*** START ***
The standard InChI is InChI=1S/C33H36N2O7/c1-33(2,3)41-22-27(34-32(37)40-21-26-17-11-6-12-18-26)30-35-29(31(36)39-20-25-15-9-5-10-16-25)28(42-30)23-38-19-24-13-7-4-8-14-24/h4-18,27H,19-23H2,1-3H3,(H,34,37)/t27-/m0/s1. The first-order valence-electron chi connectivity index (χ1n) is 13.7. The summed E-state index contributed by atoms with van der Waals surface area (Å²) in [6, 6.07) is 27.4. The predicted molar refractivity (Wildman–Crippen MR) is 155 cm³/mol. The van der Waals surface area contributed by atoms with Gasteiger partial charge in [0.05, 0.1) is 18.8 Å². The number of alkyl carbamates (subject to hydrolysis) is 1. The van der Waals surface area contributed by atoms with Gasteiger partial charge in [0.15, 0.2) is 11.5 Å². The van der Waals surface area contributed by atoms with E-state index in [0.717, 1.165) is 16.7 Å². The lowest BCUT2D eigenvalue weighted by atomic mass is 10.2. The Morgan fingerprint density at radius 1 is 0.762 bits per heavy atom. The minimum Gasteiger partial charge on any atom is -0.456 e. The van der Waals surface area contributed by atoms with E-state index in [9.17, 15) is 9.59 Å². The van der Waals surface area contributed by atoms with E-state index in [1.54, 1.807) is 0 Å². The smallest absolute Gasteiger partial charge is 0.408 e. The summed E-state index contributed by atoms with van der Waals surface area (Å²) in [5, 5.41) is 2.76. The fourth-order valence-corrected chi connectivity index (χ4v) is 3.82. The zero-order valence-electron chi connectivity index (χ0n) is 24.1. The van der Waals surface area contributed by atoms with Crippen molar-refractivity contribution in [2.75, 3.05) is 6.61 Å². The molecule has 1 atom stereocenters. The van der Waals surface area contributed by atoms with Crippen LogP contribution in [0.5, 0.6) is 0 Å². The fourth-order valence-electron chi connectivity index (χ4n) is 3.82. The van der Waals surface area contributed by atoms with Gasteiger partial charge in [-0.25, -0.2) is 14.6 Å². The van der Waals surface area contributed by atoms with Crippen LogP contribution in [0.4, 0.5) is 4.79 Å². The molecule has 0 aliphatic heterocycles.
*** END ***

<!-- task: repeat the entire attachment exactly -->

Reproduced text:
The standard InChI is InChI=1S/C33H36N2O7/c1-33(2,3)41-22-27(34-32(37)40-21-26-17-11-6-12-18-26)30-35-29(31(36)39-20-25-15-9-5-10-16-25)28(42-30)23-38-19-24-13-7-4-8-14-24/h4-18,27H,19-23H2,1-3H3,(H,34,37)/t27-/m0/s1. The first-order valence-electron chi connectivity index (χ1n) is 13.7. The summed E-state index contributed by atoms with van der Waals surface area (Å²) in [6, 6.07) is 27.4. The predicted molar refractivity (Wildman–Crippen MR) is 155 cm³/mol. The van der Waals surface area contributed by atoms with Gasteiger partial charge in [0.05, 0.1) is 18.8 Å². The number of alkyl carbamates (subject to hydrolysis) is 1. The van der Waals surface area contributed by atoms with Gasteiger partial charge in [0.15, 0.2) is 11.5 Å². The van der Waals surface area contributed by atoms with E-state index in [0.717, 1.165) is 16.7 Å². The lowest BCUT2D eigenvalue weighted by atomic mass is 10.2. The Morgan fingerprint density at radius 1 is 0.762 bits per heavy atom. The minimum Gasteiger partial charge on any atom is -0.456 e. The van der Waals surface area contributed by atoms with E-state index in [9.17, 15) is 9.59 Å². The van der Waals surface area contributed by atoms with E-state index in [1.54, 1.807) is 0 Å². The smallest absolute Gasteiger partial charge is 0.408 e. The summed E-state index contributed by atoms with van der Waals surface area (Å²) in [5, 5.41) is 2.76. The fourth-order valence-corrected chi connectivity index (χ4v) is 3.82. The zero-order valence-electron chi connectivity index (χ0n) is 24.1. The van der Waals surface area contributed by atoms with Crippen molar-refractivity contribution in [2.75, 3.05) is 6.61 Å². The molecule has 1 atom stereocenters. The van der Waals surface area contributed by atoms with Crippen LogP contribution in [0.5, 0.6) is 0 Å². The fourth-order valence-electron chi connectivity index (χ4n) is 3.82. The van der Waals surface area contributed by atoms with Gasteiger partial charge in [-0.25, -0.2) is 14.6 Å². The van der Waals surface area contributed by atoms with Crippen LogP contribution in [0.4, 0.5) is 4.79 Å². The molecule has 0 aliphatic heterocycles.